Alan Rickman Fans Turn Platform 9 3/4 Into A Memorial To Celebrate His Magical Life — PHOTO

Generations of Harry Potter fans, among many, many others, found themselves in mourning on Thursday when the news began to spread that Alan Rickman had passed away at the age of 69 after a struggle with cancer that few, if any, fans were aware of. Rickman, best known to millennials for his role as Professor Severus Snape in all eight Harry Potter movies, brought even more depth on screen to a character that was already one of the most complex ones in the entire book series, so it comes as no surprise that he should have such a high association with the potions master that is still the subject of fan debates to this day. It should also come as no surprise that Rickman fans erected a memorial at Platform 9 3/4 at King's Cross Station in England, because, like Harry Potter, and even like Lord Voldemort himself, Snape was one of those wayward souls for whom Hogwarts was his true home.

There are still fans, like myself, who are despondent over the idea that they never received a Hogwarts letter at age 11, and the symbolism of that school and that castle as a safe haven and a place of belonging for so many different kinds of people, some good, some bad, some in between, is something that lasts in the heart of every fan to this day. Snape was a more uneven example than most, because Hogwarts was the place where he fell in with the dark crowd that would lead to him permanently severing ties with his one true love, Lily, and it would also be the place where he would be a walking target to people like a young James Potter and Sirius Black. (James grew out of the bullying before he'd even graduated; Sirius not so much.)

However, it was also the place where Snape found true friends for the first time in his life — if you can call the proto-Death Eaters friends — as opposed to only having one friend in Lily, a childhood friendship with the tinge of unrequited love attached. It was where he found a sense of purpose and a true appreciation for his talents as a potioneer. It's where he was taken under the wing of Albus Dumbledore, the one person who always believed in him even despite the atrocities that Snape committed or inadvertently set into motion. And the first step to Hogwarts — unless you have a flying Ford Anglia and lot of nerve — is to cross the boundary into the wizarding world through the wall at King's Cross that leads to Platform 9 3/4.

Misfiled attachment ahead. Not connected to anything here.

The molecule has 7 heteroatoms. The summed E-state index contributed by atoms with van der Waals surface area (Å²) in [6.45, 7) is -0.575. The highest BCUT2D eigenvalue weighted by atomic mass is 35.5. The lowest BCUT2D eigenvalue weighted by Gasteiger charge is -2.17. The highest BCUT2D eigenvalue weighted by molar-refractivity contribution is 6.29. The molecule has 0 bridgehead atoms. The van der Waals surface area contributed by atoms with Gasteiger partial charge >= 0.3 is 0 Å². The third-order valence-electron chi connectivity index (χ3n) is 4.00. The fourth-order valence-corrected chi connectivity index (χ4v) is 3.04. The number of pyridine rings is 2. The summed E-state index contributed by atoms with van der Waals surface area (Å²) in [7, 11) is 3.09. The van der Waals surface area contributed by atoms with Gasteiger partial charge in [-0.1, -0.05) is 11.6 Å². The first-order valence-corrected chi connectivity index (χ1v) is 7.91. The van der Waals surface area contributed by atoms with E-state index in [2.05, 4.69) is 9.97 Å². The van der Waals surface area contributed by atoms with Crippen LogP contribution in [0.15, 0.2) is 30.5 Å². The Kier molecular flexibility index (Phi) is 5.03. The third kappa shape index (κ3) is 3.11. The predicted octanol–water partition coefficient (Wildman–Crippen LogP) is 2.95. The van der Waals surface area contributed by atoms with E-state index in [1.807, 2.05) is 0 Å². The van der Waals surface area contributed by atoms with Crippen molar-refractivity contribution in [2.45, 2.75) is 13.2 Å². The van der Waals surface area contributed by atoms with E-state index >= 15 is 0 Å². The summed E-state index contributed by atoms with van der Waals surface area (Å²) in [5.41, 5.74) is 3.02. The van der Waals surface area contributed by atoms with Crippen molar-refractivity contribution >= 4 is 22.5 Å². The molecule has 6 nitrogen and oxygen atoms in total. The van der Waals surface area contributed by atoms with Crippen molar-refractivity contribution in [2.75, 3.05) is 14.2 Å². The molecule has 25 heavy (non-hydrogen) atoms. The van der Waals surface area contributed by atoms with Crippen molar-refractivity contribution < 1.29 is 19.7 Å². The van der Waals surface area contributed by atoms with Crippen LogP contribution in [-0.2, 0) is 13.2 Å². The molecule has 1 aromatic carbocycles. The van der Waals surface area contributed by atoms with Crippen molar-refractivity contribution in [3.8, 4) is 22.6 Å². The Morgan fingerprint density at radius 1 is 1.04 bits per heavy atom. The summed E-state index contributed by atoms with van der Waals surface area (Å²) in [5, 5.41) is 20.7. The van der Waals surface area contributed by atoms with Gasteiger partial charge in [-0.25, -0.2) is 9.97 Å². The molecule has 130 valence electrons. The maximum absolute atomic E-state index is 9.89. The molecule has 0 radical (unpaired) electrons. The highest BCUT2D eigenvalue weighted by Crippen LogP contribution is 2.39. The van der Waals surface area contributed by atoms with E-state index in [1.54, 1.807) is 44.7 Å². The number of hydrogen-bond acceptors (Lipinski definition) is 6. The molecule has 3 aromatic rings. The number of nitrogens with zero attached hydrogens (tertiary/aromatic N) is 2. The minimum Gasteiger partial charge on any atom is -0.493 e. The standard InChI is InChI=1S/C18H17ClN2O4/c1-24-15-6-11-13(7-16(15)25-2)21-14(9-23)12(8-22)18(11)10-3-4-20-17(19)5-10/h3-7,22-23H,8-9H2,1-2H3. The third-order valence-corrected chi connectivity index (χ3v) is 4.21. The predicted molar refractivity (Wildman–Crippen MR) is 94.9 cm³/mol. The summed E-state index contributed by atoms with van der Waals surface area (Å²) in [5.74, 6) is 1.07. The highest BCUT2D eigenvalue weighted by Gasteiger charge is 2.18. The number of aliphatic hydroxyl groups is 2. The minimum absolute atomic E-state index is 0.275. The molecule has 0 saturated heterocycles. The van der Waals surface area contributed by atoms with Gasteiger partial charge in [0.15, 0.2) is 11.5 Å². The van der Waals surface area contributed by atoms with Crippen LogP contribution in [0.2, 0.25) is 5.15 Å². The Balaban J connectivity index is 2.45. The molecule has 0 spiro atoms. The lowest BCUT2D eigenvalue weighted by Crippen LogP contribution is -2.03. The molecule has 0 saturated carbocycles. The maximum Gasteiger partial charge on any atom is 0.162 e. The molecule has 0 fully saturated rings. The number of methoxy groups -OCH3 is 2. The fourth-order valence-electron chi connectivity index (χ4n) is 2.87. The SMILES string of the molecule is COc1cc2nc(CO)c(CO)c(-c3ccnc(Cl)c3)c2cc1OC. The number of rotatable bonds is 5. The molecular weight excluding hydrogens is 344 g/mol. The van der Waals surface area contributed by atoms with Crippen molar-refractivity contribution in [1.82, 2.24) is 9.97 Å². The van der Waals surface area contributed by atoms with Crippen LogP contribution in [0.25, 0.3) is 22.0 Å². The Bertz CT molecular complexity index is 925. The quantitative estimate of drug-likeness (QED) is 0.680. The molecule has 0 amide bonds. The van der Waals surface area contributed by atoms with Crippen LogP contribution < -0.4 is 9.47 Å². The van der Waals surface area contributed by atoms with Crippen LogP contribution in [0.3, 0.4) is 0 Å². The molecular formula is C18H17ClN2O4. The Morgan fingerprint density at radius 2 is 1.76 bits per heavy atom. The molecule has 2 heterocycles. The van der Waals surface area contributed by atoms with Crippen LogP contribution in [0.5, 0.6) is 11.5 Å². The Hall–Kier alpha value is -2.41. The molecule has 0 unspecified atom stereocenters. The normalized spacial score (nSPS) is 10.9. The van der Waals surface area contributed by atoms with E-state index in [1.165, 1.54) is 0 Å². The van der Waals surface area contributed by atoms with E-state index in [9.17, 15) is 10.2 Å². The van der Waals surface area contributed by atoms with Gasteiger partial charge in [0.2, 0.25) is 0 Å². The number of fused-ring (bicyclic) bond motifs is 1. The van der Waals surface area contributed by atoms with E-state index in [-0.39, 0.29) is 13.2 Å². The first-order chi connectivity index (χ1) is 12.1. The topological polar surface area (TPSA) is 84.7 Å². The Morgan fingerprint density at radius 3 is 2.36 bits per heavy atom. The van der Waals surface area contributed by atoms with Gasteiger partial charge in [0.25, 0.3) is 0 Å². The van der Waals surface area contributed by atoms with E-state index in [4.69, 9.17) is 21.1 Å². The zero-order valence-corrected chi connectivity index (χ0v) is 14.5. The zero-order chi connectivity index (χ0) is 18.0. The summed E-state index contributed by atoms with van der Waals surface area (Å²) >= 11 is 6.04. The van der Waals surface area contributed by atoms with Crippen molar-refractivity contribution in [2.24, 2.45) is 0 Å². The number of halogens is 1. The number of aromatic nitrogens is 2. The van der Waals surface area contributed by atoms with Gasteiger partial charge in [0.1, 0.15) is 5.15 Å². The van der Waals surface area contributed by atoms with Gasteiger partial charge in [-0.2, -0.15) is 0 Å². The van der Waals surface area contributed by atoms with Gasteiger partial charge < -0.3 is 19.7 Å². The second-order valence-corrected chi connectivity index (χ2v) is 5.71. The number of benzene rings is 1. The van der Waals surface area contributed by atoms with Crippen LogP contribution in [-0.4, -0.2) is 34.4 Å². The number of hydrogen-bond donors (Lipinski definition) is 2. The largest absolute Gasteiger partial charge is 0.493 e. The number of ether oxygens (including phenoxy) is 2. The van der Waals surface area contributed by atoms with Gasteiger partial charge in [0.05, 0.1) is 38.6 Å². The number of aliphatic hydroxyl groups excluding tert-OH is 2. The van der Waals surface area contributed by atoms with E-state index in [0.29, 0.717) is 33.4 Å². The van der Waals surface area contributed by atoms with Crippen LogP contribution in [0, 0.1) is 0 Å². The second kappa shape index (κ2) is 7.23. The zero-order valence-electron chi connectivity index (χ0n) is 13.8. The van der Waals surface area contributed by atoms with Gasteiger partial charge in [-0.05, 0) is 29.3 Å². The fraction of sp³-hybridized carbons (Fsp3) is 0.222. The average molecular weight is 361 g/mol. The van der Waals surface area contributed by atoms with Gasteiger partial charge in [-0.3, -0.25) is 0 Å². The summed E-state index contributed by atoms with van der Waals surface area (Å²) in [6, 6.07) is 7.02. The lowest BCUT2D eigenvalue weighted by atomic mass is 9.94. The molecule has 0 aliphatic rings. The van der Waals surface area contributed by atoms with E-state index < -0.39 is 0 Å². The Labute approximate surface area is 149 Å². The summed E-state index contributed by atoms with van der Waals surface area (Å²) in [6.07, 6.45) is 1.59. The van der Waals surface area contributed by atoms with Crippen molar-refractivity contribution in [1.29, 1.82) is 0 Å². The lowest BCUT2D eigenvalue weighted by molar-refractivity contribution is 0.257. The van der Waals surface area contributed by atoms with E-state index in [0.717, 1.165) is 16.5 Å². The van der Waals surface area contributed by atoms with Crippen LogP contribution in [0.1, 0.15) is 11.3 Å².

As Muggles, we can't even see the station, let alone walk through that wall. (I know Harry Potter is fictional, all right? Work with me here.) And Severus Snape died in 1997, long before we had to deal with the tragedy of losing Alan Rickman, too. However, that's exactly what makes this particular tribute such a poignant one. Laying lilies and other flowers at the site of Platform 9 3/4, on the Muggle side of the wall, honors Rickman's contribution to this role and to this fictional world, Muggle man though he may have been. Not only did he bring the books to life for all of us, he also guided and mentored the other Harry Potter actors, from Daniel Radcliffe to Matthew Lewis. As horrific as his character could be on screen, Rickman was twice as kind, humble, and generous off-screen.

If there was any Muggle man who deserved for Hogwarts to bend the rules and send him a Hogwarts letter, I think Alan Rickman would be that person. I love that fans have erected a tribute in King's Cross Station. As we know from life and from Harry Potter, it's impossible to bring back the dead. However, as Albus Dumbledore himself put it, "You think the dead we loved ever truly leave us?" The same can be said of Alan Rickman, whose memory remains through these tributes, through his films, and through the lives he has touched throughout his own.

Image: Warner Bros. Studios